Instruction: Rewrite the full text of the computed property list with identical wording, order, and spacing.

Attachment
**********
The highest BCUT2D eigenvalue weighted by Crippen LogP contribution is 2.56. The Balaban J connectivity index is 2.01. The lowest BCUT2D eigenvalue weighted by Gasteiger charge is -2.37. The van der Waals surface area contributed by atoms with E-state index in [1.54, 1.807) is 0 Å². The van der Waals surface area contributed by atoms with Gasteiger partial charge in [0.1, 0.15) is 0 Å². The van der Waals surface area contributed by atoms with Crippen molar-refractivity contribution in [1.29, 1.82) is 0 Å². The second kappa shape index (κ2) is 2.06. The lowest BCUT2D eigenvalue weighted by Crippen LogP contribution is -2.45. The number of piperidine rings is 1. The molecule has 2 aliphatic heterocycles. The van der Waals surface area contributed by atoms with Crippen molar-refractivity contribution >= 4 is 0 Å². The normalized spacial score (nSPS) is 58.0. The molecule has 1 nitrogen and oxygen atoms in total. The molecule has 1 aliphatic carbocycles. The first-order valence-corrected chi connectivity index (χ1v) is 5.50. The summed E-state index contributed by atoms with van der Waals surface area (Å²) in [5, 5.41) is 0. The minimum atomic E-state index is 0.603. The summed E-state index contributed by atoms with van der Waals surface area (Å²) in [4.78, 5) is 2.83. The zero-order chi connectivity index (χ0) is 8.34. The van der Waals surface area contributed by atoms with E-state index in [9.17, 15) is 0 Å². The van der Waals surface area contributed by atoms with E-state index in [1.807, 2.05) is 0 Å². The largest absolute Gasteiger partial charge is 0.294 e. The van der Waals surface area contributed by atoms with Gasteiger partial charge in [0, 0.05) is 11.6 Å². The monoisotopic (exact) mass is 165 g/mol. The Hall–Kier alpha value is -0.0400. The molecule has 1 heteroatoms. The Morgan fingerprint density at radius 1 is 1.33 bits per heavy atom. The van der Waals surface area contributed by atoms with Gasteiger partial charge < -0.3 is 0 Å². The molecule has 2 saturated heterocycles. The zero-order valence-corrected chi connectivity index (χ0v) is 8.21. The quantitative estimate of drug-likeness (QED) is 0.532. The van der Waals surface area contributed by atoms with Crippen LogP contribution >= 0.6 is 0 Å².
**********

The highest BCUT2D eigenvalue weighted by Crippen LogP contribution is 2.56. The Balaban J connectivity index is 2.01. The lowest BCUT2D eigenvalue weighted by Gasteiger charge is -2.37. The van der Waals surface area contributed by atoms with E-state index in [1.54, 1.807) is 0 Å². The van der Waals surface area contributed by atoms with Gasteiger partial charge in [0.1, 0.15) is 0 Å². The van der Waals surface area contributed by atoms with Crippen molar-refractivity contribution in [1.29, 1.82) is 0 Å². The second kappa shape index (κ2) is 2.06. The lowest BCUT2D eigenvalue weighted by Crippen LogP contribution is -2.45. The number of piperidine rings is 1. The molecule has 2 aliphatic heterocycles. The van der Waals surface area contributed by atoms with Crippen molar-refractivity contribution >= 4 is 0 Å². The normalized spacial score (nSPS) is 58.0. The molecule has 1 nitrogen and oxygen atoms in total. The molecule has 1 aliphatic carbocycles. The first-order valence-corrected chi connectivity index (χ1v) is 5.50. The summed E-state index contributed by atoms with van der Waals surface area (Å²) in [5, 5.41) is 0. The minimum atomic E-state index is 0.603. The summed E-state index contributed by atoms with van der Waals surface area (Å²) in [4.78, 5) is 2.83. The zero-order chi connectivity index (χ0) is 8.34. The van der Waals surface area contributed by atoms with E-state index in [9.17, 15) is 0 Å². The van der Waals surface area contributed by atoms with E-state index in [1.807, 2.05) is 0 Å². The largest absolute Gasteiger partial charge is 0.294 e. The van der Waals surface area contributed by atoms with Gasteiger partial charge in [0, 0.05) is 11.6 Å². The monoisotopic (exact) mass is 165 g/mol. The Hall–Kier alpha value is -0.0400. The molecule has 1 heteroatoms. The Morgan fingerprint density at radius 1 is 1.33 bits per heavy atom. The van der Waals surface area contributed by atoms with Gasteiger partial charge < -0.3 is 0 Å². The molecule has 2 saturated heterocycles. The zero-order valence-corrected chi connectivity index (χ0v) is 8.21. The quantitative estimate of drug-likeness (QED) is 0.532. The van der Waals surface area contributed by atoms with Crippen LogP contribution >= 0.6 is 0 Å².